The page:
People living in Benson, about 125 miles west of the Twin Cities, have gotten so frustrated with trains blocking three of the town's intersections that police have issued tickets to the Burlington Northern Santa Fe railway company, according to KARE 11.
"Many, many times you're getting ready for work, and you can hear the whistle just starting to come and you know you might as well stay home," Cathy Chevalier Lien, a Benson resident, told the news station.
Benson Police Chief Ian Hodge told KARE 11 that they've issued four citations to the railroad for blocking streets for longer than 10 minutes, which is the maximum allowed by state law. The Swift County Monitor-News reported in April that the railroad has been ticketed seven times in the last year, recalling one time the train blocked an intersection for nearly two hours.
The railroad plans to go to court June 19 to fight the $1,200 worth of tickets, according to reports.
"Railroad operations are regulated at the federal level, to ensure efficient operation of the national railroad network. Minnesota's blocked crossing statute, as well as enforcement practices of local agencies, conflict with these federal requirements," Amy McBeth, a Burlington Northern spokeswoman, told KARE 11.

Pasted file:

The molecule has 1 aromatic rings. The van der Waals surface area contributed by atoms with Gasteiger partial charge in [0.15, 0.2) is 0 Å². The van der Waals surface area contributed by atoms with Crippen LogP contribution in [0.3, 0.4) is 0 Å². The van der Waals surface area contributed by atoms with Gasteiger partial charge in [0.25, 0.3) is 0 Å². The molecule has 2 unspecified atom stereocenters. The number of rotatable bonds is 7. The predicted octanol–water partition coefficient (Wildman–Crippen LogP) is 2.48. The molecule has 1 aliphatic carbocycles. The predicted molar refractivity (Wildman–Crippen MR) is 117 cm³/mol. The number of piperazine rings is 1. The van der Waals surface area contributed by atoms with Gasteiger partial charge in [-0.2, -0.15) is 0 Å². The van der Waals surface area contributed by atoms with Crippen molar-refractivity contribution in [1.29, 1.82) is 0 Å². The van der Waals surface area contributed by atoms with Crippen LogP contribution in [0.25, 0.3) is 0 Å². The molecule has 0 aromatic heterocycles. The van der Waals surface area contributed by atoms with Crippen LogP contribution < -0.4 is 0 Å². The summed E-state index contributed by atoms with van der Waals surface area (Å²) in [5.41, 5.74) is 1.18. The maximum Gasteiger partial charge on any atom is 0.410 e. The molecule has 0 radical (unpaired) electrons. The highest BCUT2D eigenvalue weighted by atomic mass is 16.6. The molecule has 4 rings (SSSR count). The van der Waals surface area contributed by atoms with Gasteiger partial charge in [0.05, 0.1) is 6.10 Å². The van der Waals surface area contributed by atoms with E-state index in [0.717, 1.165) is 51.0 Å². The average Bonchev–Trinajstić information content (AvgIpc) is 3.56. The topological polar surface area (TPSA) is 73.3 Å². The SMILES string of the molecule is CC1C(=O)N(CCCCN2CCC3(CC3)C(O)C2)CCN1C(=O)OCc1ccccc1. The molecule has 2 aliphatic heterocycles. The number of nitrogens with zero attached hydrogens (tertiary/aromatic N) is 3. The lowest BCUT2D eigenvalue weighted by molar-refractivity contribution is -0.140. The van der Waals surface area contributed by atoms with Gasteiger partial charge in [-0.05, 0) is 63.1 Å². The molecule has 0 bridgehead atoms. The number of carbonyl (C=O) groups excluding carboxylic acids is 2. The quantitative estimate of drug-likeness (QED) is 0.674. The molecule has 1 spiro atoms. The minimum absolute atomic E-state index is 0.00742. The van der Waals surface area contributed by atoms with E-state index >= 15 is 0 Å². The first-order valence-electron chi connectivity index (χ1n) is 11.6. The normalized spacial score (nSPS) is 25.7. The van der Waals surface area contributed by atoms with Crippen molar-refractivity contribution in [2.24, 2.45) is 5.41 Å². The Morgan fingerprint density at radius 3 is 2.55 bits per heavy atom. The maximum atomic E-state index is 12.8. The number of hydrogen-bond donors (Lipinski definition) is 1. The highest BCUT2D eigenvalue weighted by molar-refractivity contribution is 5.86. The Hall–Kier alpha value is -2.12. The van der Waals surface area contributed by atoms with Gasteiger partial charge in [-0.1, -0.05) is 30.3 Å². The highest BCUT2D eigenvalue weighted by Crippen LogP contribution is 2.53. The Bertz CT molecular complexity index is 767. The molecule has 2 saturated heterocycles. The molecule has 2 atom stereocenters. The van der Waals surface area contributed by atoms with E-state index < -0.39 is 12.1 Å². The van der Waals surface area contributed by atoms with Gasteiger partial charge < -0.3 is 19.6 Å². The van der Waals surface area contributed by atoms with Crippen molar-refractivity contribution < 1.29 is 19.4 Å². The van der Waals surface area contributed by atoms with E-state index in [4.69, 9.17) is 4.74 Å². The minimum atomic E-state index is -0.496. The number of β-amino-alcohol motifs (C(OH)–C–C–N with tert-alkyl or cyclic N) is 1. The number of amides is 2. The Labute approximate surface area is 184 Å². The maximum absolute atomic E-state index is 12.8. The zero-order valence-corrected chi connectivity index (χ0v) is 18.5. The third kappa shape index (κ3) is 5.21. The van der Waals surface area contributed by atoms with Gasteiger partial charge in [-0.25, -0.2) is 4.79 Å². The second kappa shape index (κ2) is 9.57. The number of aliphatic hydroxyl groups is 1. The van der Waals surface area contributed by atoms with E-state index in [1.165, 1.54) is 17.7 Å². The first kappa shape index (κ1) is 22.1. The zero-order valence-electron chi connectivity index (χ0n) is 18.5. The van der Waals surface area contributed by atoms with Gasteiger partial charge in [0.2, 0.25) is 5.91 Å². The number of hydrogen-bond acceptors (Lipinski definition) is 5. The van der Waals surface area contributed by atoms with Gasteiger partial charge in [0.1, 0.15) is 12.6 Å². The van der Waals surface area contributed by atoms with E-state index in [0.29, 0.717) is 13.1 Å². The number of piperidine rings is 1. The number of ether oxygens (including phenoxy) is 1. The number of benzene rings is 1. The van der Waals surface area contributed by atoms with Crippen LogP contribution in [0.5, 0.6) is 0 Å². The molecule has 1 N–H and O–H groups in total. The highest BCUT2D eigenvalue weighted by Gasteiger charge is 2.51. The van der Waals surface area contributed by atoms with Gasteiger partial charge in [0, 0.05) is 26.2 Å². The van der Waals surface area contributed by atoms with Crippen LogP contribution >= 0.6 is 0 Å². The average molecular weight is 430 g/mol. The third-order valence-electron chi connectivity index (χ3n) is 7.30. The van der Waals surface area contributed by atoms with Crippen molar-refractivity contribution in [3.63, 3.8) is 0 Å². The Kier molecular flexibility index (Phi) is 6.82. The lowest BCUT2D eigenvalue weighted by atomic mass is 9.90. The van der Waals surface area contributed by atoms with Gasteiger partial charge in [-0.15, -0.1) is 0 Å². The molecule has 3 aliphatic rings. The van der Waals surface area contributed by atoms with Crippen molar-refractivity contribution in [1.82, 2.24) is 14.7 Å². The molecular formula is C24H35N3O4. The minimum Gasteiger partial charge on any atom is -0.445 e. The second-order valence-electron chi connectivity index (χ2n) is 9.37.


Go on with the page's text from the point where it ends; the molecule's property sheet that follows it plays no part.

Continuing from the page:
City officials acknowledge the railroad's success and say that the railroad has also helped Benson's economy, but they say it's become commonplace for residents to wait 30 to 45 minutes to cross the tracks and something needs to change, the Star Tribune reports.
The Swift County Monitor-News reported in February that after waiting for 20 minutes at a railroad crossing, a young person in Benson crawled under the idle train to get to the other side because they were so sick of waiting for the train to move.
There's even a place to check in at "waiting at the train crossing" for Benson on the social networking app Foursquare.
Officials note that the traffic delays in Benson are also a public safety issue because there are no options for fire trucks and emergency vehicles to get around the trains, the newspaper says.